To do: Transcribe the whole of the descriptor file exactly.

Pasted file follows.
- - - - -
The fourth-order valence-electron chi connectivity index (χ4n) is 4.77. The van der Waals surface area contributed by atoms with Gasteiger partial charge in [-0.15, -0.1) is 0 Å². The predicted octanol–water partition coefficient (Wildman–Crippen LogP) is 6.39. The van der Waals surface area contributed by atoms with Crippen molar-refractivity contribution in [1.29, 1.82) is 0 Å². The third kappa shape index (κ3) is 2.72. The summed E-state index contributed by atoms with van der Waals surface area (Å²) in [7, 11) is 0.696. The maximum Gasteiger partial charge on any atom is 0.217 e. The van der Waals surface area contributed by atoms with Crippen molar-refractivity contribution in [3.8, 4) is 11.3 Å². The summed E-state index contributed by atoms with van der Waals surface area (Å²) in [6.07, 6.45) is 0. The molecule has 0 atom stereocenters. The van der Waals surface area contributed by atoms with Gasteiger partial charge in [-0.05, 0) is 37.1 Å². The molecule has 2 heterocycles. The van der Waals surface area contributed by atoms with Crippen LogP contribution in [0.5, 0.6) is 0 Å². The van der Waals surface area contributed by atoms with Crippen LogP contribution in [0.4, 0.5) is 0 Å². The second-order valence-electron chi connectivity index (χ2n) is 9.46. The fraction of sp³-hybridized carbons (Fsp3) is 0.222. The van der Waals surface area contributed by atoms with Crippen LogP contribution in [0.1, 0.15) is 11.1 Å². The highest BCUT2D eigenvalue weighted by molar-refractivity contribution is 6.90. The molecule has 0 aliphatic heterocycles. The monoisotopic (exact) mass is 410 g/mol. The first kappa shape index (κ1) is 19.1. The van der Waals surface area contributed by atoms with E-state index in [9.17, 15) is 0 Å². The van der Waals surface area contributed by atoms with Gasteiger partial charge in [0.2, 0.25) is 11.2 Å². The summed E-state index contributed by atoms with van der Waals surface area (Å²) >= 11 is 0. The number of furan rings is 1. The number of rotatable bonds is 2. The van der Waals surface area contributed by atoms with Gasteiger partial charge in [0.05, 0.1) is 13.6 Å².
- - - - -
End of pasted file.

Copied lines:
The fourth-order valence-electron chi connectivity index (χ4n) is 4.77. The van der Waals surface area contributed by atoms with Gasteiger partial charge in [-0.15, -0.1) is 0 Å². The predicted octanol–water partition coefficient (Wildman–Crippen LogP) is 6.39. The van der Waals surface area contributed by atoms with Crippen molar-refractivity contribution in [1.29, 1.82) is 0 Å². The third kappa shape index (κ3) is 2.72. The summed E-state index contributed by atoms with van der Waals surface area (Å²) in [7, 11) is 0.696. The maximum Gasteiger partial charge on any atom is 0.217 e. The van der Waals surface area contributed by atoms with Crippen molar-refractivity contribution in [3.8, 4) is 11.3 Å². The summed E-state index contributed by atoms with van der Waals surface area (Å²) in [6.07, 6.45) is 0. The molecule has 0 atom stereocenters. The van der Waals surface area contributed by atoms with Gasteiger partial charge in [-0.05, 0) is 37.1 Å². The molecule has 2 heterocycles. The van der Waals surface area contributed by atoms with Crippen LogP contribution in [0.5, 0.6) is 0 Å². The van der Waals surface area contributed by atoms with Crippen LogP contribution in [0.4, 0.5) is 0 Å². The second-order valence-electron chi connectivity index (χ2n) is 9.46. The fraction of sp³-hybridized carbons (Fsp3) is 0.222. The van der Waals surface area contributed by atoms with Crippen LogP contribution in [0.1, 0.15) is 11.1 Å². The highest BCUT2D eigenvalue weighted by molar-refractivity contribution is 6.90. The molecule has 0 aliphatic heterocycles. The monoisotopic (exact) mass is 410 g/mol. The first kappa shape index (κ1) is 19.1. The van der Waals surface area contributed by atoms with E-state index in [9.17, 15) is 0 Å². The van der Waals surface area contributed by atoms with Gasteiger partial charge in [0.2, 0.25) is 11.2 Å². The summed E-state index contributed by atoms with van der Waals surface area (Å²) >= 11 is 0. The number of furan rings is 1. The number of rotatable bonds is 2. The van der Waals surface area contributed by atoms with Gasteiger partial charge in [0.05, 0.1) is 13.6 Å².